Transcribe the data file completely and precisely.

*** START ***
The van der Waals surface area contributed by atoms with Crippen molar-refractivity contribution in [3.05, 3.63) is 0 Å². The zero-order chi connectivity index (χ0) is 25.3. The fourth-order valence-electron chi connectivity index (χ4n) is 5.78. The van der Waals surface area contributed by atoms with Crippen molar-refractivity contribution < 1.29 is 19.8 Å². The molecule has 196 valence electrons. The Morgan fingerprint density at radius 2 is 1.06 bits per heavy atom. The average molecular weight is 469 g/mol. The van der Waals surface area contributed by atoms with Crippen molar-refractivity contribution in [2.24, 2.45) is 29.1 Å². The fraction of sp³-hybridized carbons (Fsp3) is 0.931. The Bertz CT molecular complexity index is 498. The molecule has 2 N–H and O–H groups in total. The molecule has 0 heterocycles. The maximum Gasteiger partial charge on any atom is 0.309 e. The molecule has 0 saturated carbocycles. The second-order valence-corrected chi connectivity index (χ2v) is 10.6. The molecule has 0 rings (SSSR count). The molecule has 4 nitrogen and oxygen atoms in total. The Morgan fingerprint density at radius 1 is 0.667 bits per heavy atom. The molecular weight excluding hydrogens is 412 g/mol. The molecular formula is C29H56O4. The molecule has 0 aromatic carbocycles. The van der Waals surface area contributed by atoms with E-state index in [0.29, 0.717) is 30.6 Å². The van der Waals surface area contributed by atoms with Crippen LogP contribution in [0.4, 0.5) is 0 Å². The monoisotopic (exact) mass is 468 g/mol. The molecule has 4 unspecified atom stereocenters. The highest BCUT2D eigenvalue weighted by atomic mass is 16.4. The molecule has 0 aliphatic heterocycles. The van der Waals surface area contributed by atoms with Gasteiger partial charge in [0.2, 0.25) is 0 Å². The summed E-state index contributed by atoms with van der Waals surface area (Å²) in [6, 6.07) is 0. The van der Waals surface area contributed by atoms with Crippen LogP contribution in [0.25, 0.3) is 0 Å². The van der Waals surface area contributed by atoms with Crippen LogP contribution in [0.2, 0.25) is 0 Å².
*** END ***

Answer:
The van der Waals surface area contributed by atoms with Crippen molar-refractivity contribution in [3.05, 3.63) is 0 Å². The zero-order chi connectivity index (χ0) is 25.3. The fourth-order valence-electron chi connectivity index (χ4n) is 5.78. The van der Waals surface area contributed by atoms with Crippen molar-refractivity contribution < 1.29 is 19.8 Å². The molecule has 196 valence electrons. The Morgan fingerprint density at radius 2 is 1.06 bits per heavy atom. The average molecular weight is 469 g/mol. The van der Waals surface area contributed by atoms with Crippen molar-refractivity contribution in [2.24, 2.45) is 29.1 Å². The fraction of sp³-hybridized carbons (Fsp3) is 0.931. The Bertz CT molecular complexity index is 498. The molecule has 2 N–H and O–H groups in total. The molecule has 0 heterocycles. The maximum Gasteiger partial charge on any atom is 0.309 e. The molecule has 0 saturated carbocycles. The second-order valence-corrected chi connectivity index (χ2v) is 10.6. The molecule has 0 rings (SSSR count). The molecule has 4 nitrogen and oxygen atoms in total. The Morgan fingerprint density at radius 1 is 0.667 bits per heavy atom. The molecular weight excluding hydrogens is 412 g/mol. The molecular formula is C29H56O4. The molecule has 0 aromatic carbocycles. The van der Waals surface area contributed by atoms with E-state index in [0.29, 0.717) is 30.6 Å². The van der Waals surface area contributed by atoms with Crippen LogP contribution in [0.4, 0.5) is 0 Å². The monoisotopic (exact) mass is 468 g/mol. The molecule has 4 unspecified atom stereocenters. The highest BCUT2D eigenvalue weighted by atomic mass is 16.4. The molecule has 0 aliphatic heterocycles. The van der Waals surface area contributed by atoms with Gasteiger partial charge in [0.2, 0.25) is 0 Å². The summed E-state index contributed by atoms with van der Waals surface area (Å²) in [6, 6.07) is 0. The van der Waals surface area contributed by atoms with Crippen LogP contribution in [0.25, 0.3) is 0 Å². The van der Waals surface area contributed by atoms with Crippen LogP contribution in [0.2, 0.25) is 0 Å².